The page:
The enactment of the new law on state symbols was followed by police action against municipal authorities in the towns of Tetovo and Gostivar, where the Albanian flag was removed from the town halls. This led to protests and demonstrations, escalating into riots. Three people have died, more than 50 have been injured and 3-400 people have been detained or arrested (including, at one point, the mayor of Gostivar). Police introduced a curfew. On 12 July demonstrators (many of the Albanians from Macedonia) burned the Macedonian flag in the Albanian capital Tirana.


Jan Oskar Engene, 18 July 1997

The flag in the national anthem

The first two stanza of the Macedonian national anthem (Denes nad Makedonija - Today in Macedonia) say:

"Today on Macedonia, is born
the new sun of liberty
The Macedonians fight
for their own rights!
The Macedonians fight
for their own rights!

For now on, the flag flies
(that) of the Krushevo Republic
Goce Delchev, Pitu Guli
Dame Gruev, Sandanski!
Goce Delchev, Pitu Guli
Dame Gruev, Sandanski!"

According to Vele Samak, the anthem was composed and created in 1944 or 1943 by Vlado Maleski, a poet from Struga. It was adopted as an anthem of the former Yugoslav Republic of Macedonia when it was established after the Second World War. Later the song was selected to be the anthem of the newly established independent Republic of Macedonia.

Source: Balkan Info website

Ivan Sache, 28 February 2002

The city of Delchevo was named after the Macedonian revolutionary Goce Delchev, who was one of the leaders of the Ilinden uprising against the Ottomans.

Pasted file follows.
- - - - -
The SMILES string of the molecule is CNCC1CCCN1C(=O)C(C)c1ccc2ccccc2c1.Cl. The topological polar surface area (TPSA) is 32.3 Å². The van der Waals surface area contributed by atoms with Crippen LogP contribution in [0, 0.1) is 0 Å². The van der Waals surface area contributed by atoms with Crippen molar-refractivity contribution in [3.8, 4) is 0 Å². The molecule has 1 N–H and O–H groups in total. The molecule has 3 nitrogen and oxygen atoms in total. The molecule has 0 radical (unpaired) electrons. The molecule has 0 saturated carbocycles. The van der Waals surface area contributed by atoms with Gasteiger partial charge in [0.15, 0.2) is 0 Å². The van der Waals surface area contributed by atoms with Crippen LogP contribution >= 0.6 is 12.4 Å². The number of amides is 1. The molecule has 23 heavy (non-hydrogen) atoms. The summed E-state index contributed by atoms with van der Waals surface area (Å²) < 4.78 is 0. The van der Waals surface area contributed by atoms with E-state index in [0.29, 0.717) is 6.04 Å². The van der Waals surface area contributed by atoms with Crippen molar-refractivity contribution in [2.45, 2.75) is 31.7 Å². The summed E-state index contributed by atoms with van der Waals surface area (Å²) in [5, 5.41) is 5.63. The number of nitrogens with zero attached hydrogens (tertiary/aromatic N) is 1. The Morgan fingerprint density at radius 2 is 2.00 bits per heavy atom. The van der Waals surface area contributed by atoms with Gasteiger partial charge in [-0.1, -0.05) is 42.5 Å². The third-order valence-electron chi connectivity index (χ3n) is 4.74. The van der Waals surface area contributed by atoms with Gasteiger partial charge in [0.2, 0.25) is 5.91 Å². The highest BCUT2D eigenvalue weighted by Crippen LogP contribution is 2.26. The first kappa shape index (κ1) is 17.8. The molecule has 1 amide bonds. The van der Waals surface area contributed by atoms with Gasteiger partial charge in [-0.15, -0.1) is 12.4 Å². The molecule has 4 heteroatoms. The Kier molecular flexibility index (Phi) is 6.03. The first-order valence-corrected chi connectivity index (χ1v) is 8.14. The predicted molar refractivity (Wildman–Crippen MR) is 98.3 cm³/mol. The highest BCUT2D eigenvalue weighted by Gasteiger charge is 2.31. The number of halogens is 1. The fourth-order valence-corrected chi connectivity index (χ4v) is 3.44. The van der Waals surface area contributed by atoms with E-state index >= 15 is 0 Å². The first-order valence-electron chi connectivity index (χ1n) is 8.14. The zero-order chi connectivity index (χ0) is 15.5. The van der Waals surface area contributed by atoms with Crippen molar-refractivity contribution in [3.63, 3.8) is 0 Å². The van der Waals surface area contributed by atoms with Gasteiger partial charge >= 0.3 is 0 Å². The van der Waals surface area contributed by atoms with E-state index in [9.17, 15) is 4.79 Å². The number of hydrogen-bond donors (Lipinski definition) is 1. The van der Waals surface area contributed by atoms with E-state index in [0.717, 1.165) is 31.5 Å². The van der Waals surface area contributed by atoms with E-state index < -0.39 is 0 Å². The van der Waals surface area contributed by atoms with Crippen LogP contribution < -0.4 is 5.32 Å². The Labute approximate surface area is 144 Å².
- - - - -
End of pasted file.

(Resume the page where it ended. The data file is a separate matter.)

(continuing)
Pitu Guli (1865-1903), a military leader (duke) in Krushevo led a band of rebels ocassionally since 1885. He was later the main military leader of the Ilinden uprising.

Dame (Damjan) Gruev (1871-1906) was a close Goce Delchev's coworker. Imprisoned by the Turks in 1900, he was one of the leaders of the Ilinden uprising, killed in Turkish pursuit.

Jane Sandanski (1872-1915) was a Macedonian liberation fighter. Active in fight against the Vrhovists, he cooperated much with the Young Turks and led a military group that helped the Young Turkish Revolution in Istanbul. In 1909, he was appointed leader of the National Federative Party, established that year. After the Balkan Wars, he fought for favourous solution of the Macedonian question and was killed by deceit by the Vhrovists.

Željko Heimer, 13 March 2002

The coat of arms

[Coat of arms]from the Macedonian Presidency

After independance in 1992 Macedonia retained the coat of arms adopted in 1946 by the People's Assembly of the People's Republic of Macedonia on its second extraordinary session held on July 27, 1946, later on altered by article 8 of the Constitution of the Socialist Republic of Macedonia. A new law is to be proclaimed
The coat of arms is described this way:

The coat-of-arms is composed by a double bent garland of ears of wheat, tobacco and poppy, tied by a ribbon with the pattern of a traditional costume. In the centre of such a circular room there are mountains, rivers, lakes and the sun; where the ears join there is a red five-pointed star. All this represents 'the richness of our country, the struggle and the freedom'.

Source: Limes 3/95

Giuseppe Bottasini, 28 August 1995

According to the Macedonian Heraldry website, the coat of arms of Macedonia doesn't appear on the passports. A proposal by a MP to remove the red star wasn't accepted. It seems that the change of the coat of arms creates many problems. The adoption of the traditional gold lion on red shield seems not to be possible because (according to the website):

That is why we still have the old Socialist type coat of arms.

Pascal Vagnat, 26 May 2003